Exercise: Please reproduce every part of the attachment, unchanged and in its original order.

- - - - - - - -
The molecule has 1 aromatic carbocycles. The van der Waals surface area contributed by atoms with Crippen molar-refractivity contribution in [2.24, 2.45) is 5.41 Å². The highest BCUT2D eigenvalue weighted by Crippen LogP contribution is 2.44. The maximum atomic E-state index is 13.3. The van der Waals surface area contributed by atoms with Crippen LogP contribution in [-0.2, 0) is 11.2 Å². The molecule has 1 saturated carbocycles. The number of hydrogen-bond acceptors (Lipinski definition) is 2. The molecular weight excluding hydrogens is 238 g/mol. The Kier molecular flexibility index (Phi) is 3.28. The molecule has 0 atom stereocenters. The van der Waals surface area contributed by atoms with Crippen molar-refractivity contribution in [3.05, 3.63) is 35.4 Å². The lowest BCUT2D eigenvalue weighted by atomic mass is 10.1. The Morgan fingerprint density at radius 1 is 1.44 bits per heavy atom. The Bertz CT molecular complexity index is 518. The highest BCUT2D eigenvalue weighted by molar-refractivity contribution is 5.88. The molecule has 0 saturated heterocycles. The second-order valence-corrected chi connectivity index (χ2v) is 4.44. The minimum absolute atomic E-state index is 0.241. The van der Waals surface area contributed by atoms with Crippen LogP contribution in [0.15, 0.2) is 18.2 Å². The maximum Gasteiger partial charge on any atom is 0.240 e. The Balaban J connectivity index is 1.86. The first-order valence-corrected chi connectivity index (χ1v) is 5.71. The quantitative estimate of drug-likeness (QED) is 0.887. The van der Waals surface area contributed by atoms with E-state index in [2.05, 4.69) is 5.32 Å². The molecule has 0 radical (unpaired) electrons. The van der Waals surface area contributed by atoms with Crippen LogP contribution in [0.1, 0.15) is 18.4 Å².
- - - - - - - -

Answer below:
The molecule has 1 aromatic carbocycles. The van der Waals surface area contributed by atoms with Crippen molar-refractivity contribution in [2.24, 2.45) is 5.41 Å². The highest BCUT2D eigenvalue weighted by Crippen LogP contribution is 2.44. The maximum atomic E-state index is 13.3. The van der Waals surface area contributed by atoms with Crippen LogP contribution in [-0.2, 0) is 11.2 Å². The molecule has 1 saturated carbocycles. The number of hydrogen-bond acceptors (Lipinski definition) is 2. The molecular weight excluding hydrogens is 238 g/mol. The Kier molecular flexibility index (Phi) is 3.28. The molecule has 0 atom stereocenters. The van der Waals surface area contributed by atoms with Crippen molar-refractivity contribution in [3.05, 3.63) is 35.4 Å². The lowest BCUT2D eigenvalue weighted by atomic mass is 10.1. The Morgan fingerprint density at radius 1 is 1.44 bits per heavy atom. The Bertz CT molecular complexity index is 518. The highest BCUT2D eigenvalue weighted by molar-refractivity contribution is 5.88. The molecule has 0 saturated heterocycles. The second-order valence-corrected chi connectivity index (χ2v) is 4.44. The minimum absolute atomic E-state index is 0.241. The van der Waals surface area contributed by atoms with Crippen LogP contribution in [0.15, 0.2) is 18.2 Å². The maximum Gasteiger partial charge on any atom is 0.240 e. The Balaban J connectivity index is 1.86. The first-order valence-corrected chi connectivity index (χ1v) is 5.71. The quantitative estimate of drug-likeness (QED) is 0.887. The van der Waals surface area contributed by atoms with E-state index in [2.05, 4.69) is 5.32 Å². The molecule has 0 radical (unpaired) electrons. The van der Waals surface area contributed by atoms with Crippen LogP contribution in [0.1, 0.15) is 18.4 Å².